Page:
Venous Reconstruction for Iliofemoral Occlusive Disease
Related narrative: Iliofemoral Venous Bypass
In 1958 Palma performed the first crossfemoral saphenous veno-venous bypass graft (transposition of the distal end of the contralateral saphenous vein) for unilateral iliofemoral occlusion. In the 1980s, PTFE grafts along with AV fistulas were first used to reconstruct the IVC and iliacs. Indications for venous reconstruction for lower extremity chronic venous occlusion include venous claudication, ulcers and iatrogenic ligature. Methods of reconstruction involve grafts, angioplasty and stents. The grafts include autogenous and prosthetic materials. The use of xenografts has been reported in the literature. Progress in this field has been a result of better patient selection, improved surgical technique, the use of reinforced grafts and AV fistulas, appropriate anticoagulation and close post-operative surveillance. Post-operative management includes no sitting upright for 48 hours to prevent mechanical obstruction, adequate anticoagulation, and early Doppler confirmation of flow.
Reasons for failure include the low pressure, low flow nature of venous physiology, the formation of collaterals and anatomic compression. Complications include pulmonary embolus, death, wound infection (both superficial and deep), complications associated with anticoagulation, retroperitoneal bleeding and early and late thrombosis.
A prospective randomized trial by Alimi in 1997 included 8 patients with an average age of 45 years. Four patients had acute disease and four patients had chronic disease. All had an AV fistula constructed at the time of surgery. The graft size ranged from 8 to 14 mm. Seven of eight grafts were patent at 19.5 months. Three of the eight patients had thrombosis of the graft. Two were successfully thrombectomized, the other accounts for the single graft failure.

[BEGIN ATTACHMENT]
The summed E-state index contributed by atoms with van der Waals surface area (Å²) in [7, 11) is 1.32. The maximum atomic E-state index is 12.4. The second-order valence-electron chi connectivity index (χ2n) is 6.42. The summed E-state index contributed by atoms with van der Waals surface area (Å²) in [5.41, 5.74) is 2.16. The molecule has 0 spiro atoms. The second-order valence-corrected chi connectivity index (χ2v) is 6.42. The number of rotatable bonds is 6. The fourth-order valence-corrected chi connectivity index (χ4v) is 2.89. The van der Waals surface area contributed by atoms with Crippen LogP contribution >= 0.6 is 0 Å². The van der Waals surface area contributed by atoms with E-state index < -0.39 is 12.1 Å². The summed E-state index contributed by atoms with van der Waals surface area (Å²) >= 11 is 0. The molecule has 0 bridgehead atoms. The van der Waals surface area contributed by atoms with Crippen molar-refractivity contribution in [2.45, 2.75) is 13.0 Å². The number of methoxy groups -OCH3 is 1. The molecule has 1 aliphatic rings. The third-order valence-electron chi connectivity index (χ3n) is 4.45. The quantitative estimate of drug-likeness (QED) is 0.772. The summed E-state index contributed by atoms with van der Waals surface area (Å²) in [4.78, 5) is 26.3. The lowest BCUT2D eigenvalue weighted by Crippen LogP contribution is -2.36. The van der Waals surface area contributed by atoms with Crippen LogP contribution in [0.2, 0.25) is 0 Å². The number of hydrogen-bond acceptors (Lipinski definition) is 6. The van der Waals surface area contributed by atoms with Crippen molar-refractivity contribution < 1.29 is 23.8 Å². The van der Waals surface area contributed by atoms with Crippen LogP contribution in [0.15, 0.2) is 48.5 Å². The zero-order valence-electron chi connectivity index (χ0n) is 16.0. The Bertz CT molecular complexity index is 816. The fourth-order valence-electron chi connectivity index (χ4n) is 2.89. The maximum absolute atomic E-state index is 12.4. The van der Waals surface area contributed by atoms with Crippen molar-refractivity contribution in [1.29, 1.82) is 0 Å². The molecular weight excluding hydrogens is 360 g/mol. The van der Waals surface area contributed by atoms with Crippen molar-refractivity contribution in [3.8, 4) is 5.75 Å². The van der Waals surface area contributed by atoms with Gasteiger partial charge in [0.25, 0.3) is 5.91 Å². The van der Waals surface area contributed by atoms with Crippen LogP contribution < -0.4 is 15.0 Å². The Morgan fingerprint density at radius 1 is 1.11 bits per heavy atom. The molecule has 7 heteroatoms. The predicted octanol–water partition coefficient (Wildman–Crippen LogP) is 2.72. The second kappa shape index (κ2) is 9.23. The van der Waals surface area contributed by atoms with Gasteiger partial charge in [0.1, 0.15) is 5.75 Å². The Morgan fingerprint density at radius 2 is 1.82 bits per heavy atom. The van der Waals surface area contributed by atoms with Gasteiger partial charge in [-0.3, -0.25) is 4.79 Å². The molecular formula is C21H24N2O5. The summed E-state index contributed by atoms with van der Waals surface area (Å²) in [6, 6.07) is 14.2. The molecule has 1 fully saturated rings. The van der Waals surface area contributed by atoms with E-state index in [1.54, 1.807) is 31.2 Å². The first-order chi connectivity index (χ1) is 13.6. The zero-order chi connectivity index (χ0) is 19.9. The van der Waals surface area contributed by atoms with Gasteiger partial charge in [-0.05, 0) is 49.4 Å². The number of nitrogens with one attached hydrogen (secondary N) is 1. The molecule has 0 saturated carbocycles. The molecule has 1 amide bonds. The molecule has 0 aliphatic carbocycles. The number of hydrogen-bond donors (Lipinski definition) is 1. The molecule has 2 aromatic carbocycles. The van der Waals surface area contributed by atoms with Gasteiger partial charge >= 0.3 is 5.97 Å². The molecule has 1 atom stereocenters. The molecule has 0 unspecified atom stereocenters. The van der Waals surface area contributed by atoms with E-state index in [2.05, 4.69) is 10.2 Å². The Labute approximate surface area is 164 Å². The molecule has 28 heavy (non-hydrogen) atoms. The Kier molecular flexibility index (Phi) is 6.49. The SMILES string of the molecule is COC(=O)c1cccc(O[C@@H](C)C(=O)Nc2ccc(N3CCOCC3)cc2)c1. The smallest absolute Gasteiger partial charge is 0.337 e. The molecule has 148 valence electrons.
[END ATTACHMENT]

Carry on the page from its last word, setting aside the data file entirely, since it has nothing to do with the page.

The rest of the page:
A retrospective review by Jost in 2001, included 42 patients with an average age of 42 years. The three-year primary and secondary patency rates for all grafts was 54% and 62% respectfully. Primary and secondary patency rates at four years for Palma procedures were 77% and 83%. Iliocaval and femorcaval PTFE grafts had two-year primary and secondary patency rates of 38% and 54%. All crossfemoral PTFE grafts were occluded by 12 months.
Use of AV Fistulas
In 1996 Menawat published a study in which he created in vitro and canine models to study hemodynamics of flow through venous channels with AV fistulas of different sizes (3, 4, 5 mm). As fistula diameter increased flow increased, but venous return decreased with a resultant increase in distal venous pressure. He found the optimal AVF to graft ratio to be 0.375.
In 1985, Eklof conducted a prospective randomized trial with thrombectomy alone and thrombectomy plus AVF arms. The patency rates increased from 35% for thrombectomy alone to 76% for thrombectomy and AVF. The previously mentioned study by Jost noted a decreased graft patency with use of an AVF.
In conclusion, in selected patients, venous reconstruction may be beneficial, but appropriate counseling is crucial. The Palma procedure has longest patency if feasible. AVFs increase graft patency when sized appropriately for the graft. Stringent post-operative management is essential to optimize outcome.
Alimi YS, Di Mauro P, Fabre D, Juhan C. Iliac vein reconstructions to treat acute and chronic venous occlusive disease. Jour Vasc Surg. 1997; 25:673-81.
Eklof B, Albrechtson U, Einarsson E, Plate G. The temporary arteriovenous fistula in venous reconstructive surgery. Int Angiol. 1985; 4:455-62.
Jost C, Gloviczki P, Cherry K, McKusick M, , Harmsen W, Jenkins G, Bower T. Surgical reconstruction of iliofemoral veins and the inferior vena cava for nonmalignant occlusive disease. Jour Vasc Surg. 2001; 33:320-8.
Menawat S, Gloviczki P, Mozes G, Whitley D, Anding W, Serry R. Effect of a femoral arteriovenous fistula on lower extremity venous hemodynamics after femorocaval reconstruction. Jour Vasc Surg. 1996; 24:793-9.